As well as using dashboards with Red Amber Green (RAG) indicators to provide status updates at a glance, the company has a series of reports covering call or case resolution performance which it runs every day, and every week. The reports vary in granularity from fine detail for managers and technical departments, through to high level summary reports for directors.
Having introduced the basics of reporting to ensure that SLAs are met and customers happy, Callstream has now gone much further, by extending its use of Sostenuto – our flagship Service Desk software – for its Customer Service Desk, to provide a pipeline for new business. Any request for help or for a new product or service, is logged within Sostenuto. The call/case is then tracked through to resolution, so if it is a fault, it is fixed, however, if the customer wants a new service, this is monitored from initial quotation, through to contract negotiations and to signing the deal. As the case progresses, so the percentage likelihood of new business is increased. This enables the company to see what potential new business is coming, and the likely timescales.
As well as providing visibility to the business of its financial position, the system also provides a planning tool for resourcing future business commitments. Different departments can see what projects are coming up and so can ensure that they have the appropriate resources available.
Since introducing this powerful new way of working, sales at Callstream have increased. So much so, that the company is now looking to further extend the use of Sostenuto by building a Projects module. This will enable the business to prioritise resources for large projects based on time limits and delivery dates. Their aim, to have a scientific approach to project management, driven by clever reporting and the use of the Customer Service Desk so that they have a full view where each project slots into the business as a whole, enabling them to meet and exceed customer expectations and so continue to grow their business.
Another customer, Newham Partnership Working (NPW), which is a mutual organisation created to run and commission services to its school members in the London Borough of Newham, use reporting to highlight services delivered, and to justify costs.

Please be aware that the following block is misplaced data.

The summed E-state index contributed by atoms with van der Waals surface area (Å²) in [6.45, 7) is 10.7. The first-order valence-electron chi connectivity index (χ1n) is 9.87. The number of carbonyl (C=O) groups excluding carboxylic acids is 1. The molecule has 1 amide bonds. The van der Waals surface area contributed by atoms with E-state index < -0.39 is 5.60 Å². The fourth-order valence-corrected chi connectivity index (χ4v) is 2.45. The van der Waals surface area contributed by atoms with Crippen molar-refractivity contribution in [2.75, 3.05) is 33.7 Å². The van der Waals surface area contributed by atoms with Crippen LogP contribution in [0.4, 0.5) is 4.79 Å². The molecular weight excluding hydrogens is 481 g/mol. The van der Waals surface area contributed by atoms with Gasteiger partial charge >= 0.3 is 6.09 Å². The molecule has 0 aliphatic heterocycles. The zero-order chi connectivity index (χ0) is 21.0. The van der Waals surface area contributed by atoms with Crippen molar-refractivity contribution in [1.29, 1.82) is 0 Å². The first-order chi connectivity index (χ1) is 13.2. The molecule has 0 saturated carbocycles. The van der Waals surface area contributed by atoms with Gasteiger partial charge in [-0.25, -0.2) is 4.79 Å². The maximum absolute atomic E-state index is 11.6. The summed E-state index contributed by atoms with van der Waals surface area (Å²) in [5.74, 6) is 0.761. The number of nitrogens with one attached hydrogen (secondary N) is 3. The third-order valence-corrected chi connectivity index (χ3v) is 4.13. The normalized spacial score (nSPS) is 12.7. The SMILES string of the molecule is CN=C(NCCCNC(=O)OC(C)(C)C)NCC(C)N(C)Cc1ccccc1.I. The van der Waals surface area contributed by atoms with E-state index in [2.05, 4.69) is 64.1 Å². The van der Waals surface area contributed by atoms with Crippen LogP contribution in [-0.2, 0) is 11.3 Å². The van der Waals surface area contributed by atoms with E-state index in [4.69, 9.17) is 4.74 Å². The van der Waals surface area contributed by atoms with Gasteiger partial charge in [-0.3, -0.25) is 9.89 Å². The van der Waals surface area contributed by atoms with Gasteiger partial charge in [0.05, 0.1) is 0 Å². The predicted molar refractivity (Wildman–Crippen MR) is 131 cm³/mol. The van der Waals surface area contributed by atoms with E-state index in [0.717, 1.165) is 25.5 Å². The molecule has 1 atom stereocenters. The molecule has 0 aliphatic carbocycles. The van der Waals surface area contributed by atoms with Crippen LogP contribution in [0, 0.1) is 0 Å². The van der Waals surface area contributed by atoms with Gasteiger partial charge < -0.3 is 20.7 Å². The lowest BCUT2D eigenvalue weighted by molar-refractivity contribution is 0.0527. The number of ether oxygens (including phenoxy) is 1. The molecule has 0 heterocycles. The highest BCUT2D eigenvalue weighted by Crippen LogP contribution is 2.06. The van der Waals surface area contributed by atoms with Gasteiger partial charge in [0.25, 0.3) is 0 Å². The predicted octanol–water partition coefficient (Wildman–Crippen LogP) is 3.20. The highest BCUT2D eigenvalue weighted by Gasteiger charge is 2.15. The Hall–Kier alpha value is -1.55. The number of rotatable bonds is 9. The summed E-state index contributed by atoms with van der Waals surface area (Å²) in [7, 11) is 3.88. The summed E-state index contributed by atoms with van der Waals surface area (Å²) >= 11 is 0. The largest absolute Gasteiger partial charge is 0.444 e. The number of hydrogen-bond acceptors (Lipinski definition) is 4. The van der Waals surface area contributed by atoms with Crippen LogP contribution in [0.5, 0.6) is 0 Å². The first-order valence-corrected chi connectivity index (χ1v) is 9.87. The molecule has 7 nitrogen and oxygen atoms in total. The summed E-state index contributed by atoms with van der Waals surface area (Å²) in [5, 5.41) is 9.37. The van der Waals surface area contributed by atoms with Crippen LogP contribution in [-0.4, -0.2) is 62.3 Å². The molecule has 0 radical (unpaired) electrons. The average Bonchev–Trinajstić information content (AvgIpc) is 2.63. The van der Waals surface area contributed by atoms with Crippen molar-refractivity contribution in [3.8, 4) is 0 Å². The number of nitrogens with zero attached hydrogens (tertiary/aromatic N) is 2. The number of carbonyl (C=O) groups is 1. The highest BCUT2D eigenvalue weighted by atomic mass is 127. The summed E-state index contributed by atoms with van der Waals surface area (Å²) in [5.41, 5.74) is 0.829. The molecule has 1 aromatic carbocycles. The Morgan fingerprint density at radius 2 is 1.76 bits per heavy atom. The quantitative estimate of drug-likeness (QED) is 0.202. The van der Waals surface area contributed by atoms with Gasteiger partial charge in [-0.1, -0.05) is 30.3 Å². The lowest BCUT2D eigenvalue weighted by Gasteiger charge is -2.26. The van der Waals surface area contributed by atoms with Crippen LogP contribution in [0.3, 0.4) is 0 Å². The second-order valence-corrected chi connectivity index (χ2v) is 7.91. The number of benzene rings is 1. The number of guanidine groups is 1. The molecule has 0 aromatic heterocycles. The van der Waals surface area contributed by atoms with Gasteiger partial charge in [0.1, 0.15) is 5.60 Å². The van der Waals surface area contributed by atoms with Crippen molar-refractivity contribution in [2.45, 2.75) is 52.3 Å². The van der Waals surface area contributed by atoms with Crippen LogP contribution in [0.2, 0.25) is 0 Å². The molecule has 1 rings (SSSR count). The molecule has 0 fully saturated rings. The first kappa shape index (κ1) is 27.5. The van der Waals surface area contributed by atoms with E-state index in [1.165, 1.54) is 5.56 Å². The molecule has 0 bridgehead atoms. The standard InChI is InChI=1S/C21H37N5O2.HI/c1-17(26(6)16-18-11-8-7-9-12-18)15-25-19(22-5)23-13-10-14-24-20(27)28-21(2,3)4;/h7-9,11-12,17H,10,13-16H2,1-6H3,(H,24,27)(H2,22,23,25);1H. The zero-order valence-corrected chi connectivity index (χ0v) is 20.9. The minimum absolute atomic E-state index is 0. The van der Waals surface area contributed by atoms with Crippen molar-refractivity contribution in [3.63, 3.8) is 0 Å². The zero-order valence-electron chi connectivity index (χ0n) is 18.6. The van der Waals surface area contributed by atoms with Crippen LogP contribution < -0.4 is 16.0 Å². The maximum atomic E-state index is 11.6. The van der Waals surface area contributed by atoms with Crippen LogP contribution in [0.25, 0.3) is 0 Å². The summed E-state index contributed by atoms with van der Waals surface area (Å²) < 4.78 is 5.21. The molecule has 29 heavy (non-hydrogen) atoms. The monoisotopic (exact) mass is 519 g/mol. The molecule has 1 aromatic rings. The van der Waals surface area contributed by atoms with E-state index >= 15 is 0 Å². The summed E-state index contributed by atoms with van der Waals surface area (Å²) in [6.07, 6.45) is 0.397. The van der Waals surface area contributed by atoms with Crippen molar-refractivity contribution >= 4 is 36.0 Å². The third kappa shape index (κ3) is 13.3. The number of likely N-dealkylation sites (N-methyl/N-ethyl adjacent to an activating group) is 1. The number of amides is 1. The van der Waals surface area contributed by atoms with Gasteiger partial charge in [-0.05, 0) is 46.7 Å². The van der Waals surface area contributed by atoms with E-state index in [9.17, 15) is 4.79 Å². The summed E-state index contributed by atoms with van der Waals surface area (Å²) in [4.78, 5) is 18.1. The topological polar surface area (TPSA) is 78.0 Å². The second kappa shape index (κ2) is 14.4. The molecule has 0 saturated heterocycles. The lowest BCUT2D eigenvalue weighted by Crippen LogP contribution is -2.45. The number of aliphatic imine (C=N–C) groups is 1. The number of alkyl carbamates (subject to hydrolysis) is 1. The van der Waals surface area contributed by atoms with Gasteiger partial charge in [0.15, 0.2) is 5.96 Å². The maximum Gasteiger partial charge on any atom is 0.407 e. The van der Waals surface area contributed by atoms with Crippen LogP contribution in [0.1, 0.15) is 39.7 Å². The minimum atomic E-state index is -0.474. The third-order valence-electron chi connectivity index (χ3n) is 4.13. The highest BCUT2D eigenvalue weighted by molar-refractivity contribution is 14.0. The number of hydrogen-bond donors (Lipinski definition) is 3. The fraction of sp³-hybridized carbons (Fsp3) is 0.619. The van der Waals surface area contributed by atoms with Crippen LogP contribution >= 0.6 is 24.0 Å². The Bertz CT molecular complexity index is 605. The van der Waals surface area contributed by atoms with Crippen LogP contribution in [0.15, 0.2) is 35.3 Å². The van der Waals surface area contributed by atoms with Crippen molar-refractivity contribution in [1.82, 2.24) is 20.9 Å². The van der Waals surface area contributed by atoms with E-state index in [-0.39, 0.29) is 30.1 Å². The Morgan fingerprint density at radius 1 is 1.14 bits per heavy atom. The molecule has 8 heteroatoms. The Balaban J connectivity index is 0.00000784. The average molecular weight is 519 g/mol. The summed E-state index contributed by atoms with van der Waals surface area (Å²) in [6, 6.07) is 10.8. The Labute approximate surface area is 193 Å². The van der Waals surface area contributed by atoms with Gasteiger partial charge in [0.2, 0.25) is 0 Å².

For NPW using the power of reporting within its Service Desk software has not only delivered efficiency benefits for the ICT team, but it can quantify exactly what services, including training courses, have been delivered and associated costs to schools. Service Level Agreements have enabled the ICT desk to provide details of service delivered to individual schools over a set period, covering requests handled, fixes and technician time. Reports are generated at the end of the term for schools showing and what has been achieved. NPW can justify costs by showing exactly what the schools are getting for their money. The team at NPW is also able to look at the reports and advise headteachers on equipment refreshes. For example, a high number of calls logged about interactive whiteboards may indicate that the equipment needs upgrading. Checking the call volumes and jobs that technicians couldn’t complete the team are able to identify what the problem and solution might be – do they need to replace kit, or are there a lot of incidents being reported by one member of staff which might mean there is a training requirement that they need to address.
Service Desk solutions hold a mine of valuable information, which can be harnessed for a myriad of business uses. Whether you use it to help run your Service Desk more efficiently, monitor SLA response times, to reduce costs, justify costs to customers, plan future services, or provide feedback to management, one thing is for certain, the more you use the information, the more you drill down to the detail, the more you think about it, the more business benefit you will achieve.